Cool Stuff and How It Works has got to be one of the most aptly named books ever. Former IBM information designer Chris Woodford leads a team of writers with a marvelous knack for explaining technical concepts in an accessible manner. Cool Stuff is divided into six chapters exploring themes ranging from Connect (cell phones, fiber optics, pet translators) and Move (submersibles, black boxes, space shuttle) to Survive (laser surgery, bionic limbs, bio chips). The writers frequently draw connections between technology and nature, mentioning the bioluminescence of fireflies and jellyfish in a discussion of neon, for example. They also highlight new spins on old tech devices a digital pen, a Swiss Army knife/flash memory drive.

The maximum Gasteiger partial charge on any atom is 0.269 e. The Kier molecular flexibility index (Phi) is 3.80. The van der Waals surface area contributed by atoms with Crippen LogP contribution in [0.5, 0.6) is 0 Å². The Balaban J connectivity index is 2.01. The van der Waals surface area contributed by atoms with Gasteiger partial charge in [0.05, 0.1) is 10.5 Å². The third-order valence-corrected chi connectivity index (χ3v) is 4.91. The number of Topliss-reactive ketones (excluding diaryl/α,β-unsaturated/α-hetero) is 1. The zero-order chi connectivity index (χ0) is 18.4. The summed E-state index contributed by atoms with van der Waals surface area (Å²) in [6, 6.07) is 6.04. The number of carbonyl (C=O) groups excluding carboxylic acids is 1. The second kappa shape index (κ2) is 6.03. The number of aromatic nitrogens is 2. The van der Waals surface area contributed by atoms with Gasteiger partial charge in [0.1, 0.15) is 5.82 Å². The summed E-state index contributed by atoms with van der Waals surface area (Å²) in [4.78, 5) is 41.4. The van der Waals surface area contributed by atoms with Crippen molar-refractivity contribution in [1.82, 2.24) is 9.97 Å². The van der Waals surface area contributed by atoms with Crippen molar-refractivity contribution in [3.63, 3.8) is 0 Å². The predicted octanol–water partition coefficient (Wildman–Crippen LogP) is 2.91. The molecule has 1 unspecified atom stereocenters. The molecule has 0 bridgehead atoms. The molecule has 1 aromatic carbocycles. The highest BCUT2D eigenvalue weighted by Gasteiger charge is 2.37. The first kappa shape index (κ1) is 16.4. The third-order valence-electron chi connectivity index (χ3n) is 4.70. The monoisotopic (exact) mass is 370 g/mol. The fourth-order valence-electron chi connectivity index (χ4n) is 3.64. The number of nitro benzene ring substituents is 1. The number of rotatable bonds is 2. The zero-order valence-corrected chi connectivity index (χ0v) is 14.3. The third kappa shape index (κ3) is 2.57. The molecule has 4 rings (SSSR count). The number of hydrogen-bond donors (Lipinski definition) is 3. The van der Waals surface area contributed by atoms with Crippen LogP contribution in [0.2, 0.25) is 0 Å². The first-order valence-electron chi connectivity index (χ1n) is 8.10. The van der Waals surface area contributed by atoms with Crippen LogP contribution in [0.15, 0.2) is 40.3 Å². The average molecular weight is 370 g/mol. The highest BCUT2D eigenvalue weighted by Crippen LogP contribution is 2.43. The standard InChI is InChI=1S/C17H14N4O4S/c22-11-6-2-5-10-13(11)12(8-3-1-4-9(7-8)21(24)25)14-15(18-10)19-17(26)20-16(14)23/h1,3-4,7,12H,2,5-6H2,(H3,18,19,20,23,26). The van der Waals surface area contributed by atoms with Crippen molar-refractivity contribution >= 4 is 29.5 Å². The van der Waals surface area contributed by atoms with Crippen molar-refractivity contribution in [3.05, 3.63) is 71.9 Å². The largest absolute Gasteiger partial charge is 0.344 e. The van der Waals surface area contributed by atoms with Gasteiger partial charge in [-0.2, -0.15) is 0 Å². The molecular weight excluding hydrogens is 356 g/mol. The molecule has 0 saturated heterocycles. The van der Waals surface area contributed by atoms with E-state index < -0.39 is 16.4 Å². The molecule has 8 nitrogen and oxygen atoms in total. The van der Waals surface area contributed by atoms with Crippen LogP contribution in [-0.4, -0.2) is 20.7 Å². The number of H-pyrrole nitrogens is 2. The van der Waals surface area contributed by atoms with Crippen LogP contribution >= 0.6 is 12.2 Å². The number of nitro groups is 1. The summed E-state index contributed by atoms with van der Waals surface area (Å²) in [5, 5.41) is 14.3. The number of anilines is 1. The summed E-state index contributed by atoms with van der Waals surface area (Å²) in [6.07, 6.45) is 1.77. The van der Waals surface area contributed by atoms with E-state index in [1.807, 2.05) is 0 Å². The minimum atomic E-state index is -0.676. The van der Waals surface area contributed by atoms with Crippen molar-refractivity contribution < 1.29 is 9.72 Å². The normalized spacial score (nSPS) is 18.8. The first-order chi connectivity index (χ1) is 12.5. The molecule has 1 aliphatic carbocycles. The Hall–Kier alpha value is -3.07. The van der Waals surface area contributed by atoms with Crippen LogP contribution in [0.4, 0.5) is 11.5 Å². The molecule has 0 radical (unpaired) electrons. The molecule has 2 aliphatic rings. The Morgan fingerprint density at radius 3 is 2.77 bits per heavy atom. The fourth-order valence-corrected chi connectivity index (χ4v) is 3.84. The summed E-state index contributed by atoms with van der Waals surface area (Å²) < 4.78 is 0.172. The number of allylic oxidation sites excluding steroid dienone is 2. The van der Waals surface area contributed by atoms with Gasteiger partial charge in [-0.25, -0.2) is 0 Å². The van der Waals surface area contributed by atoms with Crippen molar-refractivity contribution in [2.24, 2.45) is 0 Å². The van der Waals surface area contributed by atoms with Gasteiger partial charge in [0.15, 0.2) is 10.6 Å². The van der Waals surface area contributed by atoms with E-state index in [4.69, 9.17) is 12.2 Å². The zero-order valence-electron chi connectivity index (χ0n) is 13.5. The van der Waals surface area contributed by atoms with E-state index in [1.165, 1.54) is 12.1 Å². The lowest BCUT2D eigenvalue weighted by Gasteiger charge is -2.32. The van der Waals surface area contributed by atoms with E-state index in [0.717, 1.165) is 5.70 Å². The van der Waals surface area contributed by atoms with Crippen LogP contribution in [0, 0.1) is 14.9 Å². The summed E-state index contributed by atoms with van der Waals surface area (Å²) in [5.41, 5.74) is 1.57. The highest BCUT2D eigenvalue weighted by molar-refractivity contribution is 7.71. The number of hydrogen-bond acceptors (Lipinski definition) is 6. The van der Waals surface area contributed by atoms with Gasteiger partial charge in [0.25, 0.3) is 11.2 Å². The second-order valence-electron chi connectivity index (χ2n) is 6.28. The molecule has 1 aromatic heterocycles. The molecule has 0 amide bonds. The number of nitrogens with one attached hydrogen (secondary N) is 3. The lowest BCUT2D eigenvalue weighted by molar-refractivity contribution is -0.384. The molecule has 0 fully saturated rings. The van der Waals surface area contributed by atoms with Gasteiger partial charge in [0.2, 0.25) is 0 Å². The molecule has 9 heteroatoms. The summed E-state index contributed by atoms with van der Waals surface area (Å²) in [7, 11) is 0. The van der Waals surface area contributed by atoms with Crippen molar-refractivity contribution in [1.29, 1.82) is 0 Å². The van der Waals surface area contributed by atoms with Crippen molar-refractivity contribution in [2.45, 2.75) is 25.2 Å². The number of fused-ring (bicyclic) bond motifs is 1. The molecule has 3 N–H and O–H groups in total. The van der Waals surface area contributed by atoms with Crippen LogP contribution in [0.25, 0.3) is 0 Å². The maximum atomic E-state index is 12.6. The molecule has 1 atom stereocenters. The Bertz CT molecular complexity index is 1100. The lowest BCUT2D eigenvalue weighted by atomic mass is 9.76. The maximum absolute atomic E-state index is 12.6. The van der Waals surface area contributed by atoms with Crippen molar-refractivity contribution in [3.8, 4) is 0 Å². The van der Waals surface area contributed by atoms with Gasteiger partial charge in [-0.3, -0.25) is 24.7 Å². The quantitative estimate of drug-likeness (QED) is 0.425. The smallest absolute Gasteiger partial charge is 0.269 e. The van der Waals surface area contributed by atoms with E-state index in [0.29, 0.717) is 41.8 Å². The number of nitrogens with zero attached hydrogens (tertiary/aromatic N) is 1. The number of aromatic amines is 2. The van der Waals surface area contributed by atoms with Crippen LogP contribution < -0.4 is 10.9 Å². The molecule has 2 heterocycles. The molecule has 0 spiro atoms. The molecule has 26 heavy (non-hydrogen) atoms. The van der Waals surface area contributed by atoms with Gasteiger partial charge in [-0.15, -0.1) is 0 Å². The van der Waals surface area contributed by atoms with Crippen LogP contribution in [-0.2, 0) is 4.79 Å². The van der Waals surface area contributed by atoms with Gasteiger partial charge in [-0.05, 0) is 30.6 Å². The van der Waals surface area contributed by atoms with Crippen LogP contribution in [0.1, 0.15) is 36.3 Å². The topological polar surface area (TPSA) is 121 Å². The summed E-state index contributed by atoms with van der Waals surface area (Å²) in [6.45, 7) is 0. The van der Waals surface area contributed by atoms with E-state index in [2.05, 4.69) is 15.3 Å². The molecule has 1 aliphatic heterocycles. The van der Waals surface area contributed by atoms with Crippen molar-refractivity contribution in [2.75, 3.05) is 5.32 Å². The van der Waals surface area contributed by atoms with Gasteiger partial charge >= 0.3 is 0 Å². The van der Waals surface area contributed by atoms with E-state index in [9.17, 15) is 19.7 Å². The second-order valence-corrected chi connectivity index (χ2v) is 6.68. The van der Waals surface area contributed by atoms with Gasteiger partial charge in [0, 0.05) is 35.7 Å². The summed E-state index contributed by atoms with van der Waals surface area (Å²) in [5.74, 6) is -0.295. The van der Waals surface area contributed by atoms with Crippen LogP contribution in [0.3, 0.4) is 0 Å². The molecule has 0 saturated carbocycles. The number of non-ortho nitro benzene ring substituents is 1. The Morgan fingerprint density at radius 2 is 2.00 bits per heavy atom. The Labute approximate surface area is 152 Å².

These colorful pages are packed with diagrams, images and text boxes, perfect for the way today's kids process information. The book uses scanning imagery colored X-rays, MRI and thermal to show the inner structure of such things as an electric guitar, an MP3 player, a washing machine and even a head listening to headphones. Cool Stuff would make the perfect gift for the kid in your life who likes to dismantle household gadgets and try to put them back together (not always successfully).